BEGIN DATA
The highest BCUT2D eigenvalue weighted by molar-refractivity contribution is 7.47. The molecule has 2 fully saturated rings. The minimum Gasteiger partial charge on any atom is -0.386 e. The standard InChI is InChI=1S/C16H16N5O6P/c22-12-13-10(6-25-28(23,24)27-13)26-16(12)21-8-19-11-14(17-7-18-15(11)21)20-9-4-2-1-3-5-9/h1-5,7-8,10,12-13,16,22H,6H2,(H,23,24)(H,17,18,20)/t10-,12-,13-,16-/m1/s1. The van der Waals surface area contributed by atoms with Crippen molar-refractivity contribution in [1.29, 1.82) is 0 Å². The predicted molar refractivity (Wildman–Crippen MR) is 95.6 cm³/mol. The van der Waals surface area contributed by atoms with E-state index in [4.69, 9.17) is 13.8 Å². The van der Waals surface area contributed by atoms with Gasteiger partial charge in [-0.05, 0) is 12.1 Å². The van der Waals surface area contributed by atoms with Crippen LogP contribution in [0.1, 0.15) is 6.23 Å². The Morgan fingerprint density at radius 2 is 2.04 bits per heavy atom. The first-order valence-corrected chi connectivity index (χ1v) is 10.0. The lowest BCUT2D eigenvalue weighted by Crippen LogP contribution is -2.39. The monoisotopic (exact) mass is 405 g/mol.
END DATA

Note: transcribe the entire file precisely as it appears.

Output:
The highest BCUT2D eigenvalue weighted by molar-refractivity contribution is 7.47. The molecule has 2 fully saturated rings. The minimum Gasteiger partial charge on any atom is -0.386 e. The standard InChI is InChI=1S/C16H16N5O6P/c22-12-13-10(6-25-28(23,24)27-13)26-16(12)21-8-19-11-14(17-7-18-15(11)21)20-9-4-2-1-3-5-9/h1-5,7-8,10,12-13,16,22H,6H2,(H,23,24)(H,17,18,20)/t10-,12-,13-,16-/m1/s1. The van der Waals surface area contributed by atoms with Crippen molar-refractivity contribution in [1.29, 1.82) is 0 Å². The predicted molar refractivity (Wildman–Crippen MR) is 95.6 cm³/mol. The van der Waals surface area contributed by atoms with E-state index in [4.69, 9.17) is 13.8 Å². The van der Waals surface area contributed by atoms with Gasteiger partial charge in [-0.05, 0) is 12.1 Å². The van der Waals surface area contributed by atoms with Crippen LogP contribution in [0.1, 0.15) is 6.23 Å². The Morgan fingerprint density at radius 2 is 2.04 bits per heavy atom. The first-order valence-corrected chi connectivity index (χ1v) is 10.0. The lowest BCUT2D eigenvalue weighted by Crippen LogP contribution is -2.39. The monoisotopic (exact) mass is 405 g/mol.